Personally I like being Draconian about it. Things I have said are "Those are the rules. If you don't like it the door is that way (points to the door)." However when we changed the rule to employees not being allowed to wear their outside hats in the plant anymore I was able to explain to a guy that I knew hunted why it was the new policy "How can we know you didn't go hunting with that hat on and get blood on it? That would be a food safety hazard. How do I know you didn't go mudding in a cow pasture in your 4 wheeler and get something on the hat?"


So you can get some flies with honey... some with a fly swatter. But between the two types you should get them all over time.

But it all comes back to manager commitment. That's why it's normally the first thing in a food safety standard. If you can't get the commitment of management to follow the food safety rules and punish those who break them then there is no point in even trying.


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Setanta

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Posted 01 November 2012 - 03:24 PM

We had this issue a several of years back. Unfortunately, we needed to get dinged on a audit (NOT SQFor any GFSI level audit) in order for maintenance and warehouse to take this GMP seriously.

Once we actually lost points for something as simple as this, it was an easy sell. And made moving to SQF much easier.


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MM1

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Posted 01 November 2012 - 10:18 PM

When I started in my current company about two years back there was only white tops (laundered by employee) and no white pants. First thing I changed is the uniform. I got external laundry to get the newly laundered two piece uniforms for all employees every day. There was resistance in the begining but i said that this is a customer requirement and we can not have operators on the floor with street uniforms where you are not sure when the clothes are washed or who has what kind of pets at home. I have also started two colours for hairnets in two different sections based on the risk levels so there is no cross contamination due to certain operators working in two area or operators from low risk area walking into high risk area.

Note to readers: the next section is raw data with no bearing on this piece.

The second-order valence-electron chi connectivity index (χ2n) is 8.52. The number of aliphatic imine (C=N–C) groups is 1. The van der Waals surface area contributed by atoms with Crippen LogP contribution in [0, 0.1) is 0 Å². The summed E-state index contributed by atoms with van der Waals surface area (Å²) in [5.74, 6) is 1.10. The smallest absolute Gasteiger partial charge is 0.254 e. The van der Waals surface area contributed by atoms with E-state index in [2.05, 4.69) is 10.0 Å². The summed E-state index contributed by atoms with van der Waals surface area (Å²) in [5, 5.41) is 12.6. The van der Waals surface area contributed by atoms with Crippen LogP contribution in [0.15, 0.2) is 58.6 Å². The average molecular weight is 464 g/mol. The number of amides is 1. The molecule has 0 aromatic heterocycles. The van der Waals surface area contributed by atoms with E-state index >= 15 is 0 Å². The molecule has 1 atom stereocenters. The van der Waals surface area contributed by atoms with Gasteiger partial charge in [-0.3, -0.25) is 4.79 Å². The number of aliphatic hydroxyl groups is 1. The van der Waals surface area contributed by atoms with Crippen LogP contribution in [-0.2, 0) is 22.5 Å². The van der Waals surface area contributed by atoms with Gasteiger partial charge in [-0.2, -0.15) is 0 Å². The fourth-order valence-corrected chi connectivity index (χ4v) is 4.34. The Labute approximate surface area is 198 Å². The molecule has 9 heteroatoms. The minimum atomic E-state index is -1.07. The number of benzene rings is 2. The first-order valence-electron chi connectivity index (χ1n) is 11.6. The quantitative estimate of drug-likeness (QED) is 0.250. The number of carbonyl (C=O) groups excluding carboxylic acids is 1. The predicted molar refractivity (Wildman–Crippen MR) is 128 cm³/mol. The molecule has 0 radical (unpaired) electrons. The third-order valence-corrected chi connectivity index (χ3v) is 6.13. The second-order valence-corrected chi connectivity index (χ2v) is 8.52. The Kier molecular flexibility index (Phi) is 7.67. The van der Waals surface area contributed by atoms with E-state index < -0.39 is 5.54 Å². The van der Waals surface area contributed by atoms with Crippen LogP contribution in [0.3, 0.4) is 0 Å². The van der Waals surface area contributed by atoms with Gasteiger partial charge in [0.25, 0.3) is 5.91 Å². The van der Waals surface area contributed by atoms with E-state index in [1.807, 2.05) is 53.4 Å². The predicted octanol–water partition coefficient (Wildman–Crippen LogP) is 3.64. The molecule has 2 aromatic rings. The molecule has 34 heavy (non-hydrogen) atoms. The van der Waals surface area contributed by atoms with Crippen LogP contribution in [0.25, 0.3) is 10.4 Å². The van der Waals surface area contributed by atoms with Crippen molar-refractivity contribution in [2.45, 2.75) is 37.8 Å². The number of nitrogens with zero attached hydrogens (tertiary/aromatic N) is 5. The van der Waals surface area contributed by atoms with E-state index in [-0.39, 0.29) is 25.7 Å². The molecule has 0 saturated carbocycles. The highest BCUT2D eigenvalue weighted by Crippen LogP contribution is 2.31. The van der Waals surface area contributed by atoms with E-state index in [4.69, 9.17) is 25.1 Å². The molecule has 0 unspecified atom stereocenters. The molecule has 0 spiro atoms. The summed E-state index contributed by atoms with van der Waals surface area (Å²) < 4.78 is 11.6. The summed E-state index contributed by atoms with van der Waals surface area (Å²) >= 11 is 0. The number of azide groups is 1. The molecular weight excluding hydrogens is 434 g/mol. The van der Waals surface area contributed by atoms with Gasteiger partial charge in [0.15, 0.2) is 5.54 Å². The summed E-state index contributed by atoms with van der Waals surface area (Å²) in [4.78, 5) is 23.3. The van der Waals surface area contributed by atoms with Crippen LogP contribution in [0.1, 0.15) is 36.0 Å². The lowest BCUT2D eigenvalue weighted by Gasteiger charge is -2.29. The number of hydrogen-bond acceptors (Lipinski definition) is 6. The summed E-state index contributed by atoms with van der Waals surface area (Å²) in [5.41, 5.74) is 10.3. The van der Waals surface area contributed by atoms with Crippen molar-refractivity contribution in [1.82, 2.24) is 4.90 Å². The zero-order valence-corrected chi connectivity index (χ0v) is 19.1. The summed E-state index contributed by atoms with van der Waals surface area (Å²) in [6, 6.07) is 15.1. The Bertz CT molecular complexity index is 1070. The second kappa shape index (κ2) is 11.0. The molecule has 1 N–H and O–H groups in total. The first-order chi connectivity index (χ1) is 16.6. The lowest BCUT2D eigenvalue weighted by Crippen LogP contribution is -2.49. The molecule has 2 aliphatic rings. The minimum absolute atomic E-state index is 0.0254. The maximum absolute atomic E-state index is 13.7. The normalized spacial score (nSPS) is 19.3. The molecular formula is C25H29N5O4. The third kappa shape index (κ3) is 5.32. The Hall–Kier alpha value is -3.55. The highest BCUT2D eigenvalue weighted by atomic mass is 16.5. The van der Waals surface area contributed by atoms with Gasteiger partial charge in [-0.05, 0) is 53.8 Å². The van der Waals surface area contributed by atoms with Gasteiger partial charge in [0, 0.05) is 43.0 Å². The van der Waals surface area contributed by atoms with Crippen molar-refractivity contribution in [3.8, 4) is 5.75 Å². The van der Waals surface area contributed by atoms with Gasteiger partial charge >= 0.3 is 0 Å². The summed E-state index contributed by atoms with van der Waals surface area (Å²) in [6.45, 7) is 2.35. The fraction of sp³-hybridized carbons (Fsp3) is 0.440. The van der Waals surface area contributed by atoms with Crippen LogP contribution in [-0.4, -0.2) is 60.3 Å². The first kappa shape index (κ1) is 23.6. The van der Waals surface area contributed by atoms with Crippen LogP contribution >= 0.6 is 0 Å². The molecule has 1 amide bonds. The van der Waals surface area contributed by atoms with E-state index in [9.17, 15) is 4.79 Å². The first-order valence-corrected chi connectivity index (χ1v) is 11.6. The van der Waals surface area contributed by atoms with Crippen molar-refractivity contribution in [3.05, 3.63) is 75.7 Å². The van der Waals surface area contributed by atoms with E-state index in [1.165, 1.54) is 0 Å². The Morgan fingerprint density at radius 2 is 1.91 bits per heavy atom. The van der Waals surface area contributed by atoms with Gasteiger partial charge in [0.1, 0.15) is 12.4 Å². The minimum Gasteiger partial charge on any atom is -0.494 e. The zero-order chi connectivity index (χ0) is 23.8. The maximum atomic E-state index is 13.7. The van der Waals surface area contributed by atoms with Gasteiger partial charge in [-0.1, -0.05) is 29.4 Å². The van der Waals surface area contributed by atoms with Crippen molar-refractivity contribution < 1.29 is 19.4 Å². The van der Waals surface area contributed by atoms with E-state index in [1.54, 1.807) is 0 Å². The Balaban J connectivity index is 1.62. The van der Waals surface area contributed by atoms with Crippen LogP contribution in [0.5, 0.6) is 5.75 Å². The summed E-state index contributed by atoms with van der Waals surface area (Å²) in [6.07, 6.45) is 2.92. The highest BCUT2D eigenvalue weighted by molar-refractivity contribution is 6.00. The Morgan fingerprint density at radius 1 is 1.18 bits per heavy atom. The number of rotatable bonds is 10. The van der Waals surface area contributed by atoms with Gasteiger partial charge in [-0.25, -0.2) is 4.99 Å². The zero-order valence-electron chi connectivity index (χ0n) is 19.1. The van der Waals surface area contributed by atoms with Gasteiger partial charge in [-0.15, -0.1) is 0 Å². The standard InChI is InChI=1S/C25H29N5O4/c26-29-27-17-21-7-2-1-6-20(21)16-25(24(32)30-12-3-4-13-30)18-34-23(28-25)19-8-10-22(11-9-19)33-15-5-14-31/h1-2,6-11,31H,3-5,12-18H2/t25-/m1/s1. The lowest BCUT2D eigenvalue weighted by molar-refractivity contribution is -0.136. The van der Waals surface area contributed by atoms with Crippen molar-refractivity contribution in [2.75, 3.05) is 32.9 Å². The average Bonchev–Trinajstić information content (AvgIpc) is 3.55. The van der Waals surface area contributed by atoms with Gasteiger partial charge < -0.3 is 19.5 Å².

MM






Mmmm_food

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Posted 22 November 2012 - 08:50 AM

Thanks for all the responses. I definately think having support from management is the key and will try the other suggestions too.



azaam nafiz

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Posted 22 November 2012 - 10:31 AM

hi

me too had the same scenario few years back.

Best thing aware/educate the staff on importance of the GMP's rather than forcing.Also from top to bottom all have to practice the same (set an example)



GMO

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Posted 26 November 2012 - 02:24 PM

For me it's a JFDI moment. Explain to people "look we tried the approach of having different rules for different areas and it didn't work. This keeps our customer happy."

Get the bosses on board and realise you will have to make an example of someone before it's all bedded in.